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On a recent Saturday in Soho in downtown New York, lines of shoppers in white sneakers and striped Breton tops buzzed for the fifth floor of a nondescript commercial building. Their destination was Everlane Studio, the New York showroom of an ecommerce retail start-up taking aim at the luxury goods business model.

In the showroom, located round the corner from Prada and H&M, shoppers could try on - and then go home to buy online - linen T-shirts made in Vietnam for $35. Leather mules from Brescia in Italy were priced at $155.

Everlane, founded in San Francisco in 2010 by Michael Preysman, a computing and economics graduate who had worked in private equity, sells classic designs over the internet, promising "radical transparency". It aims to tap into millennial angst about provenance and price, pledging low-cost, high-quality goods made in factories used by designer brands.

In the context of the €251bn luxury business, Everlane - which reported $12m in revenue in 2013 and has closely guarded its sales figures since - and Warby Parker, an ecommerce start-up trying to disrupt the high-end eyewear industry, are minnows. But they are a sign of how changing consumer habits, international turmoil and the internet are reshuffling the dynamics of the high-end goods market.

Chinese consumption had been fuelling double-digit growth in luxury since 2010, but now the industry must innovate, say analysts at consultancy Bain, as consumers' desires and habits evolve. Goldman Sachs forecasts, in the short to midterm, that luxury sales will grow a shallow 1-4 per cent.

"The average for the sector will be flat but within the sector there will be winners and losers because it has become a mature market and there is a battle for market share," Gucci chief executive Marco Bizzarri told the FT recently. "And the winners in the market will be those that innovate the most."

Under Mr Bizzarri and new creative director Alessandro Michele, Gucci reported sales up 51 per cent in the first quarter of 2017, smashing through analysts' forecasts of about 20 per cent and grabbing market share. Their strategy has been to reposition the brand with an entirely new image, channelling a street fashion dynamic of bold colours and lines that play well on social media. Crucially, Mr Bizzarri has sped up Gucci's supply chain, allowing Mr Michele to get his ideas to market faster.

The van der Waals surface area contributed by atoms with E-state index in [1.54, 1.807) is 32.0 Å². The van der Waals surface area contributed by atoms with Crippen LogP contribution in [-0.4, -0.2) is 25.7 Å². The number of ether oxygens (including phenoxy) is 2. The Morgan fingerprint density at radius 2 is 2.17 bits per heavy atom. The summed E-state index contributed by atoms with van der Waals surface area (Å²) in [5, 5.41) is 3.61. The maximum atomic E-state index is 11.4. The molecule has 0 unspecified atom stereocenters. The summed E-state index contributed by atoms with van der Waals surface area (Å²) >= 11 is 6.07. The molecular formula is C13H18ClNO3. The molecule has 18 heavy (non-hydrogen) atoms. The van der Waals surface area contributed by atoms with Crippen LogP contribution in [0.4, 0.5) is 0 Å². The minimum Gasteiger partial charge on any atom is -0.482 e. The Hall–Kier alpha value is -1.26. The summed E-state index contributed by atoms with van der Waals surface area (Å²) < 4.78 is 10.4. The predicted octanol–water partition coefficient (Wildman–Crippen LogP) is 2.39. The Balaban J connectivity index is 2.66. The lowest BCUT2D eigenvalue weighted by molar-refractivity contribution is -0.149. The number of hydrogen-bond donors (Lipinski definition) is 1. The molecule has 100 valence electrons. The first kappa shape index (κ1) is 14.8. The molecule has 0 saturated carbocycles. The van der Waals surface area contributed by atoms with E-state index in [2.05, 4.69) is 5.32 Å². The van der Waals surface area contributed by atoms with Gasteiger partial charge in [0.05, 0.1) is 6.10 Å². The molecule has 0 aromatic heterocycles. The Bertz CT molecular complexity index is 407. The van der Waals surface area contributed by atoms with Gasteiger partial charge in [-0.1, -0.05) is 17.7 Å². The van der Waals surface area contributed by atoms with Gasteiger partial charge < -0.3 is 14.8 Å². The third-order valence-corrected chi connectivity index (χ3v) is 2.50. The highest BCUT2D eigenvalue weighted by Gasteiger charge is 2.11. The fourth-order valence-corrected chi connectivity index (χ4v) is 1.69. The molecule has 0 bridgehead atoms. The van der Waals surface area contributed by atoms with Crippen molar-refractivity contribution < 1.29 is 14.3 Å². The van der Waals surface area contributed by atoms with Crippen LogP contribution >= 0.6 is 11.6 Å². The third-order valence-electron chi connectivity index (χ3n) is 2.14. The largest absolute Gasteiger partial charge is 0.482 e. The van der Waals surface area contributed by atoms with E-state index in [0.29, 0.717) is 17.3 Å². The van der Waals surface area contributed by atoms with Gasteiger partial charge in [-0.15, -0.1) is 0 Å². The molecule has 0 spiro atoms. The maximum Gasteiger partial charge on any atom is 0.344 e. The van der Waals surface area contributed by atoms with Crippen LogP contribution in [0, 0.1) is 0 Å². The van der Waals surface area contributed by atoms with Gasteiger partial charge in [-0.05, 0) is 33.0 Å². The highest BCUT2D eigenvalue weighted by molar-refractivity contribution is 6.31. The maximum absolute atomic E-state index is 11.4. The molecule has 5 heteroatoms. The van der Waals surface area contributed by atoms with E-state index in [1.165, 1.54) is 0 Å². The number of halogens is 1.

Another winner is Moncler, the upmarket outerwear brand led by Remo Ruffini, who has become a case study as a luxury innovator. He took a niche, burnt-out French skiwear brand, found private equity backers and turned it into the leader in a fast-growing segment. As other luxury brands stumbled in 2016 as the Chinese government cracked down on luxury spending at home and abroad, Moncler sales rose 18 per cent to €1.04bn. Passing the €1bn mark for the first time, it made nearly €200m in profit.

Mr Ruffini, a university dropout who worked in his father's textile business in Como, Italy, is "convinced 90 per cent of consumers follow trends and they are not able to decide which bag they like best. They buy the bag they think is a trend," he has told the FT. As a consequence, he believes it is vital for a brand to differentiate itself with a "very strong image" - not least because luxury sales are increasingly driven by social media.

Luca Solca, an analyst at brokerage Exane BNP Paribas, argues innovation is vital for brands as Chinese luxury consumers - who now account for 30 per cent of luxury spending, according to Bain - have become choosier. And with the Chinese consumption of luxury having slowed down, there is - at least at present - no other emerging group of consumers of equal size to take its place. There is no fresh national market about to be tapped, says Mr Solca. "The newness imperative is one of the most important challenges brands will have to tackle."

Mr Solca adds that different innovation strategies are starting to emerge in the industry. He identifies these as "make or break full blast", such as when a brand ushers in completely new aesthetics, as at Gucci. A second model is "incremental", when a brand such as Moncler chooses to maintain its best-known products at the core of its look while evolving its aesthetics step by step. The final version is "capsule-driven" - small, more novel collections in line with the overall aesthetic.

Failure to adapt fast enough can be drastic. Prada is still in the throes of a turnround, after sales plunged on slowing Chinese demand; it reported full-year net income was down 16 per cent to €278m in 2016. Its founders, Miuccia Prada and Patrizio Bertelli, were openly sceptical for years about the impact of the internet on luxury.

Succession as a broader theme in the luxury industry is expected to increase in importance as last generation's fashion founders give up their businesses and young entrepreneurs, in touch with millennial tastes, come through. Mr Preysman, for example, founded Everlane when he was 25 years old.

Finally, the secular slowdown in overall luxury growth is forcing extraordinary operations from family groups to boost profits in lieu of revenue growth.

In April, LVMH announced the acquisition of Dior Couture, already controlled by tycoon Bernard Arnault but separately held, to exploit synergies between the groups. And last week LVMH, the world's largest maker of luxury goods, expanded aggressively into online retail by announcing the launch of a vast multibrand ecommerce site, 24 Sèvres.

This article was originally published by the Financial Times.
Copyright The Financial Times Limited 2017.

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